Volume XXI, Number 2 – FEBRUARY / MARCH 2013
© Donlevy-Rosen & Rosen, P.A.
INTRODUCTION. Ohio has joined the growing list of states which have enacted asset protection trust legislation. Chapter 5816, Revised Code of Ohio, enacts the Ohio Legacy Trust Act (the “Act”), which, on and after March 27, 2013, permits the creation of self-settled spendthrift trusts called “Legacy Trusts”.
REQUIREMENTS. A Legacy Trust must be evidenced by a written trust instrument which appoints a “qualified trustee”, states that it is governed by Ohio law as to its validity, construction and administration, states that it is irrevocable, and contains a spendthrift provision applicable to the interests of all beneficiaries, including the settlor. A qualified trustee is a person other than the settlor, who is an individual Ohio resident or a company authorized to conduct trust business in Ohio, who maintains or arranges for at least “some” trust property to be custodied in Ohio, and who maintains records of and files tax returns for, or otherwise materially participates in the administration of, the Legacy Trust.
LOOPHOLES. The Act contains the usual state asset protection trust law exceptions for child or spousal support, alimony, or division/distribution of property to a spouse or former spouse pursuant to an agreement or court order.
FRAUDULENT TRANSFERS. The Act contains an interesting, if not convoluted, fraudulent transfer section which purports to provide the exclusive remedy (except for pre-recorded liens) for a creditor seeking to “undo” transfers to the Legacy Trust. The complaining creditor must prove by clear and convincing evidence that the subject transfer was made with the specific intent to defraud the specific creditor bringing the action. Compare this with typical fraudulent transfer rules: Any creditor can assert that a transfer was made to defraud any creditor and prove it by the “preponderance of the evidence” standard (a lower standard of proof). The Act’s elevated level of proof and the “specific” intent and creditor requirements would seem to make bringing a successful fraudulent transfer action a bit more difficult and available to a narrower group than would be the case under the state’s “standard” fraudulent transfer statute.
LIMITATIONS. A claimant who was a creditor of the settlor before the transfer must bring the fraudulent transfer action within the later of two periods: 18 months after the transfer or 6 months after the transfer was, or reasonably could have been, discovered. The latter stated period only applies if the preexisting creditor files a non-fraudulent transfer suit or makes a written demand within 3 years of the transfer. This would appear to leave the statute of limitations for filing the fraudulent transfer claim somewhat open-ended. The limitations period for a subsequent creditor is clear: the claim is extinguished unless brought within 18 months after the transfer (Yes, subsequent creditors can get the Legacy Trust!). In determining the transfer date of property held in the Legacy Trust for purposes of applying the foregoing rules, a “LIFO” rule is applied: Money distributed out of the Legacy Trust is deemed to be sourced from funds most recently contributed to the trust (unless proven to the contrary beyond a reasonable doubt), thus enhancing the “aging” process of money remaining in the trust (a clear and convincing rule applies for other fungible assets). We have always included such a LIFO provision in our asset protection trusts.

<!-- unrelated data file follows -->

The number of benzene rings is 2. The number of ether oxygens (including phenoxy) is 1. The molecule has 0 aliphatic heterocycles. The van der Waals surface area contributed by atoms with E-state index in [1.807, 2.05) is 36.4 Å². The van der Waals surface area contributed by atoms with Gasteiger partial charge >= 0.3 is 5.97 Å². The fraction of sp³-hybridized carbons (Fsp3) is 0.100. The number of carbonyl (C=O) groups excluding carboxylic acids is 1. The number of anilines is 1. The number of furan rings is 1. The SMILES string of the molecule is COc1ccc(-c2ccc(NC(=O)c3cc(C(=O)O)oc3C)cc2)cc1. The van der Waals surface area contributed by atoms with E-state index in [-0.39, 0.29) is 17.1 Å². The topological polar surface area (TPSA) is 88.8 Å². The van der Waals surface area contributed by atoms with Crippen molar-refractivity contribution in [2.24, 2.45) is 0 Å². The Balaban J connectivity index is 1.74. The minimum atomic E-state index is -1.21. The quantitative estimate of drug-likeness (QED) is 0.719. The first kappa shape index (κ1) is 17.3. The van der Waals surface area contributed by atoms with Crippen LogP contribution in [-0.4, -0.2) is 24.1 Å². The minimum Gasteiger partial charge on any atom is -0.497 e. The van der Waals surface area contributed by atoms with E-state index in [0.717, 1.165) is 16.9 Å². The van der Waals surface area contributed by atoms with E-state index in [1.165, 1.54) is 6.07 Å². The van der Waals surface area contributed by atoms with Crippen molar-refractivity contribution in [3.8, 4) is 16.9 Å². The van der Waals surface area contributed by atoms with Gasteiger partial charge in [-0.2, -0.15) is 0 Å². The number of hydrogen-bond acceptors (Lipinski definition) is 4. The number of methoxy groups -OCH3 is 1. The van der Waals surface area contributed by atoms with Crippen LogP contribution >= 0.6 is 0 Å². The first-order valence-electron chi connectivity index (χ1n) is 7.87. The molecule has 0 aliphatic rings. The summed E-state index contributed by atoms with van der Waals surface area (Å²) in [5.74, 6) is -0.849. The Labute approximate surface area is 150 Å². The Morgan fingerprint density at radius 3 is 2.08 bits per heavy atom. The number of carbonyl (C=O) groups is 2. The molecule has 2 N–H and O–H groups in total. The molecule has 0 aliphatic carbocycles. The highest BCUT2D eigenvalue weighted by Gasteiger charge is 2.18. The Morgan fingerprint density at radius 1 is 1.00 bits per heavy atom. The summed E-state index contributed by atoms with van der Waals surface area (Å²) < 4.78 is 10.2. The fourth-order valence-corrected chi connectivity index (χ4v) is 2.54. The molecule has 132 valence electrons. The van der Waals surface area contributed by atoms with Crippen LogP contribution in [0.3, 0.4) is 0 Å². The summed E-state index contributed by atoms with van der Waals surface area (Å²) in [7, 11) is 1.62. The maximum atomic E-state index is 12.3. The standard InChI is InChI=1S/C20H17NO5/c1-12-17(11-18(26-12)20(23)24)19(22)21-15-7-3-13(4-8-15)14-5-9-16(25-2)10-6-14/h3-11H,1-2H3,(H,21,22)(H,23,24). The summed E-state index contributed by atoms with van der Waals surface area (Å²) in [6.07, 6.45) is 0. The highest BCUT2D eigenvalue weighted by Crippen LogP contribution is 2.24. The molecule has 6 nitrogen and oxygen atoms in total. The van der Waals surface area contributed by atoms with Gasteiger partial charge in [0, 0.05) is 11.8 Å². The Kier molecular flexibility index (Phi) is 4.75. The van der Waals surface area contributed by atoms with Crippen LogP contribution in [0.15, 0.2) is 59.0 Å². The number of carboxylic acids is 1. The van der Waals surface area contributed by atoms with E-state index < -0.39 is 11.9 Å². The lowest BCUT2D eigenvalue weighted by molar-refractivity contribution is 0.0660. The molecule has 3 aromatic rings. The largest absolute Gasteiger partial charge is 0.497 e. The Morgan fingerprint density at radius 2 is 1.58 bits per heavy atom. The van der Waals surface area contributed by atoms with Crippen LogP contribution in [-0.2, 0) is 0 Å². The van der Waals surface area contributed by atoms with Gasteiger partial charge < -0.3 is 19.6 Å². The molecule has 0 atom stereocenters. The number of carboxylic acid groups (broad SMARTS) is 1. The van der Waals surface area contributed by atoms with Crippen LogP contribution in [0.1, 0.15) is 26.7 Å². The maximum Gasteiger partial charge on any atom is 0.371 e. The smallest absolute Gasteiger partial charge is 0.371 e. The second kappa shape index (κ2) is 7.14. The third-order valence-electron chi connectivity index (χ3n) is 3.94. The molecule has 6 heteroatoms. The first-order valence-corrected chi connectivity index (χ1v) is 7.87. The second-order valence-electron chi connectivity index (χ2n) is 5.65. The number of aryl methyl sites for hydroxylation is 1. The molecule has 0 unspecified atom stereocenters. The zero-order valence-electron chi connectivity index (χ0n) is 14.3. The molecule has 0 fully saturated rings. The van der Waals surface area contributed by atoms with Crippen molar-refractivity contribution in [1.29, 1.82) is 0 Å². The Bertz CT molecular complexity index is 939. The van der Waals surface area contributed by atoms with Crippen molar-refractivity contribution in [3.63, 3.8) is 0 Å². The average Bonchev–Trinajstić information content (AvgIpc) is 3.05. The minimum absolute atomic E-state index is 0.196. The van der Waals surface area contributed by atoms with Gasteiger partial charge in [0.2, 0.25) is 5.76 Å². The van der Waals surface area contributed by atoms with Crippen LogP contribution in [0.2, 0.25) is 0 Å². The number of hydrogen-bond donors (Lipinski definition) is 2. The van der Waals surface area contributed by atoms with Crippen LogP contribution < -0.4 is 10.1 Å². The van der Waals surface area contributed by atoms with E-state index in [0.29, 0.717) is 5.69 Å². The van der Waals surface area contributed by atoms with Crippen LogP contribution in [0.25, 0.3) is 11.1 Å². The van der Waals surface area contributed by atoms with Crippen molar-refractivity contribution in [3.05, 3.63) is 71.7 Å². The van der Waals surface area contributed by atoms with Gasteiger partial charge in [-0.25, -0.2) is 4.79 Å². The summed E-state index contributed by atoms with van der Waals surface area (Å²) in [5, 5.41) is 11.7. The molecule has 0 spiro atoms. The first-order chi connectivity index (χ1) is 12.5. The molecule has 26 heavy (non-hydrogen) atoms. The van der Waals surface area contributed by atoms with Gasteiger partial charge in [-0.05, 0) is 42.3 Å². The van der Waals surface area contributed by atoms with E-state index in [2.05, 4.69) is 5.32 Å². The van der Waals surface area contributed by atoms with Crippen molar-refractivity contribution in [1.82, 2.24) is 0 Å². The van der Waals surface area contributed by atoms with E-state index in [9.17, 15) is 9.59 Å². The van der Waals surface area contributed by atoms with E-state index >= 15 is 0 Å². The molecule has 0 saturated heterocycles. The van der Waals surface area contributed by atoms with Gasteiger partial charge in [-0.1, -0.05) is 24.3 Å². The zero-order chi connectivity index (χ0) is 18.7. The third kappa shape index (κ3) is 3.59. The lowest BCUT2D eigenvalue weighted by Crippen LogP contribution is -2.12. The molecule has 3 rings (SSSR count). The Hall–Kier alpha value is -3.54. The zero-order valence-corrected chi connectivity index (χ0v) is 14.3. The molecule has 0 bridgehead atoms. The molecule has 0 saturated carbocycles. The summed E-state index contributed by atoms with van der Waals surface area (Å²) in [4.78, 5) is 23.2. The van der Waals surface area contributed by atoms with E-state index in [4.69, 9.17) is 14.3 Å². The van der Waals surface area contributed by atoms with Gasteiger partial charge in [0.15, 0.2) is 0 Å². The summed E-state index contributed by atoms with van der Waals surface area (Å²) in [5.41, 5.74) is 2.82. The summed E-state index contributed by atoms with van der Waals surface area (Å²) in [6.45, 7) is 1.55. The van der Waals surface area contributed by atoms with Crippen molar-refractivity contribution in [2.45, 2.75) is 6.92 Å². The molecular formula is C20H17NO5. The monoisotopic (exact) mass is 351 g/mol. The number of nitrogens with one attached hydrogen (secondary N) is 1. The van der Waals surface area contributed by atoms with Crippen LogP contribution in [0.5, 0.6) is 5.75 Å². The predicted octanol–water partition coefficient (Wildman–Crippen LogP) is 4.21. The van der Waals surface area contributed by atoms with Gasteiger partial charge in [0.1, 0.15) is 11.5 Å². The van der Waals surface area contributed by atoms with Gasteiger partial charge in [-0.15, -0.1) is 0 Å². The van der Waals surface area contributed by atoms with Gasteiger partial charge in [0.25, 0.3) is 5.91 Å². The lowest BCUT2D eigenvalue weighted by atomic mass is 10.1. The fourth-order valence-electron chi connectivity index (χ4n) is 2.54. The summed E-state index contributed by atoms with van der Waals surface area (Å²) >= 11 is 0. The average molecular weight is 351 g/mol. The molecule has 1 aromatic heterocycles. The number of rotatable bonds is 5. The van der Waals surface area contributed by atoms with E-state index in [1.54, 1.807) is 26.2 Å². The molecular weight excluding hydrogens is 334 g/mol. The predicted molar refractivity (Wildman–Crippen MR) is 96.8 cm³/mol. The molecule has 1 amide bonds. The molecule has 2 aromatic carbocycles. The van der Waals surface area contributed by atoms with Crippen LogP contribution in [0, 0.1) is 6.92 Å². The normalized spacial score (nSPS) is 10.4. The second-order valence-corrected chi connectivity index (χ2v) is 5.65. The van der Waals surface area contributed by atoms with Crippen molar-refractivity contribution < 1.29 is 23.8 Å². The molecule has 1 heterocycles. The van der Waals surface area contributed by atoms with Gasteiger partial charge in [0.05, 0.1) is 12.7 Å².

FLIGHT PROVISION. A Flight provision is language in a trust instrument which “relocates” a trust to another jurisdiction under specified circumstances. Here’s how this works in Ohio: The qualified (Ohio) trustee is automatically removed by the Act if the Legacy Trust or a qualified trustee is involved in any legal action in which the court declines to apply Ohio law. Under this circumstance, the removed qualified trustee can only convey trust property to the successor trustee, and has no other authority. If an offshore trustee was already serving as a co-trustee, then, upon the automatic removal of the qualified trustee, the trust will have been “moved” offshore. Trust assets must also be relocated, however, andthat may present certain practical issues. Unless the trust instrument is carefully drafted to properly integrate with the statutory flight provision, it is unclear what, if any, protection will be afforded the trust assets.
PROFESSIONALS. Finally, as has been the case in some other state asset protection statutes (See, e.g., A Review and Critique of the Asset Protection Aspects of the 2003 Utah Trust Law Amendments), the law protects professionals involved in establishing and administering a Legacy Trust by prohibiting the filing of a suit (relating to a transfer of property to the trust) against “any trustee or advisor of a legacy trust or against any person involved in the counseling in connection with, or the drafting, preparation, execution, administration, or funding of, a legacy trust.” The foregoing provision includes such professional services rendered with respect to entities owned by the Legacy Trust.
CONCLUSION. The Act attempts to remediate the erosions of traditional trust protection resulting from public policy court decisions and statutes occurring over the past several hundred years. In summary, the protective efficacy of the Ohio statute remains to be seen; however, as is the case with any United States based protective planning, it will ultimately depend upon a United States court upholding the planning in the settlor’s favor and the inapplicability of the full faith and credit clause of the United States Constitution.
This newsletter is not intended to provide legal or investment advice on the matters discussed herein, such advice should only be obtained from a qualified attorney. Copies of previous issues are available upon request.